A ‘cool’ way to protect endangered species

21 Jun 2023

Image: © Andrew Deer/Stock.adobe.com

Researchers from Dublin Zoo and Trinity College Dublin propose a standardised cryo-freezing process to improve conservation opportunities for endangered animal species.

“Current extinction rates suggest that we have now entered the sixth mass extinction event of our planet’s history.” This stark statement opens a new research paper published in Zoo Biology. The paper proposes a standardised approach for using cryobanks to collect and store genetic samples to help save species from extinction.

Cryobanks preserve genetic materials such as DNA, embryos, semen and live tissue at ultra-low temperatures. The cells can be cultured and used for various applications, including genetic analysis and assisted reproduction, ensuring genetic diversity within animal populations and potentially reintroducing species to their natural habitats.

The San Diego Zoo Wildlife Alliance (SDZWA) runs the Frozen Zoo, the world’s largest and most diverse collection of living genetic samples. Researchers analysed this cryobank to develop a framework for the prioritisation of species for future sampling.

According to their analysis, samples from 965 species listed as threatened by the International Union for Conservation of Nature (IUCN) are stored at the Frozen Zoo. Researchers think that samples from other zoos could include an additional 707 threatened species. The Frozen Zoo also had samples from 50pc of the species currently listed as extinct in the wild.

The IUCN estimates that 28pc of all species are threatened with extinction. However, a recent study led by researchers at Queen’s University Belfast proposed a new method for estimating species under threat and found that 48pc of all species are declining towards extinction due to climate change and human actions.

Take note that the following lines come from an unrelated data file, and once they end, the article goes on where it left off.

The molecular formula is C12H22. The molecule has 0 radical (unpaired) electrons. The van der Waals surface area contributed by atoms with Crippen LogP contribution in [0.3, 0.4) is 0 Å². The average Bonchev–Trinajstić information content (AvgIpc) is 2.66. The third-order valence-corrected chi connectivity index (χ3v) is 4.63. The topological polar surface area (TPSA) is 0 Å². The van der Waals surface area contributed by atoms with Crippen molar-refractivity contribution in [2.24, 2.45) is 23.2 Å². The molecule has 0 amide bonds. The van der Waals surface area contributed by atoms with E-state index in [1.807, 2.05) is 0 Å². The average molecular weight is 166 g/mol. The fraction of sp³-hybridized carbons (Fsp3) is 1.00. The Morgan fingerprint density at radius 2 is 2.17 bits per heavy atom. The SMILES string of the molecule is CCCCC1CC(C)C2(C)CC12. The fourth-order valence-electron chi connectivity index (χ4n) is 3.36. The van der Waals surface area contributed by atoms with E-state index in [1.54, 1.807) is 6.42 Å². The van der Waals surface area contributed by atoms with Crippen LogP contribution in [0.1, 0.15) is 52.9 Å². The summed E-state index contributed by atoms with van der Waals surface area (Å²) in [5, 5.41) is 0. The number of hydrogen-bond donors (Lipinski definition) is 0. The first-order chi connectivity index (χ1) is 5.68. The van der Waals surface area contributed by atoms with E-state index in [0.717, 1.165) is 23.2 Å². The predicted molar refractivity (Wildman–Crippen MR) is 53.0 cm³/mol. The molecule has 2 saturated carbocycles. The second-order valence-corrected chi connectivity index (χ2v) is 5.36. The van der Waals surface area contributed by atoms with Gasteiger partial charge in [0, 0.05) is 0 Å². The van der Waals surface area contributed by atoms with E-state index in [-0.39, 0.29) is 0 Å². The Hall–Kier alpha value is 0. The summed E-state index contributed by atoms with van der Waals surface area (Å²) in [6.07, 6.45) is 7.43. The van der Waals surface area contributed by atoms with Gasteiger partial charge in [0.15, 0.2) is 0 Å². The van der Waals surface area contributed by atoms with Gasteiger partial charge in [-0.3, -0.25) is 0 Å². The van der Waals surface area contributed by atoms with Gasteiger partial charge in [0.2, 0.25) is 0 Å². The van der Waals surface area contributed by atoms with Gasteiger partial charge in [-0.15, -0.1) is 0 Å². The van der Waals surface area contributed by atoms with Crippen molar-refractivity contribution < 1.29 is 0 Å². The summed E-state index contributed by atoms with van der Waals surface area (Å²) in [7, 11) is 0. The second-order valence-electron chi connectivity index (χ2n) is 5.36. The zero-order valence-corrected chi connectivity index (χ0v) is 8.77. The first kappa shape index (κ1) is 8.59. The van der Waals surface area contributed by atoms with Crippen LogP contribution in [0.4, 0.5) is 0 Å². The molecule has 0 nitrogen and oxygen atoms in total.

“As wildlife populations continue to decline around the globe, there has never been a more critical time to collect and preserve genetic samples from threatened species,” explained the lead author of the study, Dr Andrew Mooney, who is a conservation and research officer at Dublin Zoo. “Cryobanked samples provide unparalleled conservation opportunities; however, we must make a concerted effort to work together and collect samples now, before it is too late.”

Study co-author Yvonne Buckley, who is a professor of zoology at Trinity College Dublin, emphasised that “our first priority is to prevent species from declining in the wild”. However, given the “biodiversity crisis with over a million species likely to be threatened with extinction in the coming decades … cryobanking provides a means to safeguard crucial genetic diversity”.

An example of cryobanking preservation efforts is the story of the now functionally extinct northern white rhino. With only two surviving females, scientists are working to save the species through assisted reproductive techniques using samples from the Frozen Zoo.

Director of conservation genetics at the SDZWA, Oliver A Ryder, said that the Frozen Zoo has “demonstrated possibilities for cellular-based genetic rescue” but he stressed the urgent need for “expanded efforts in nations across the globe to establish a distributed network of biobanks to make cell-based genetic resources available in an equitable manner and provide future generations with conservation options”.

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Rebecca Graham is production editor at Silicon Republic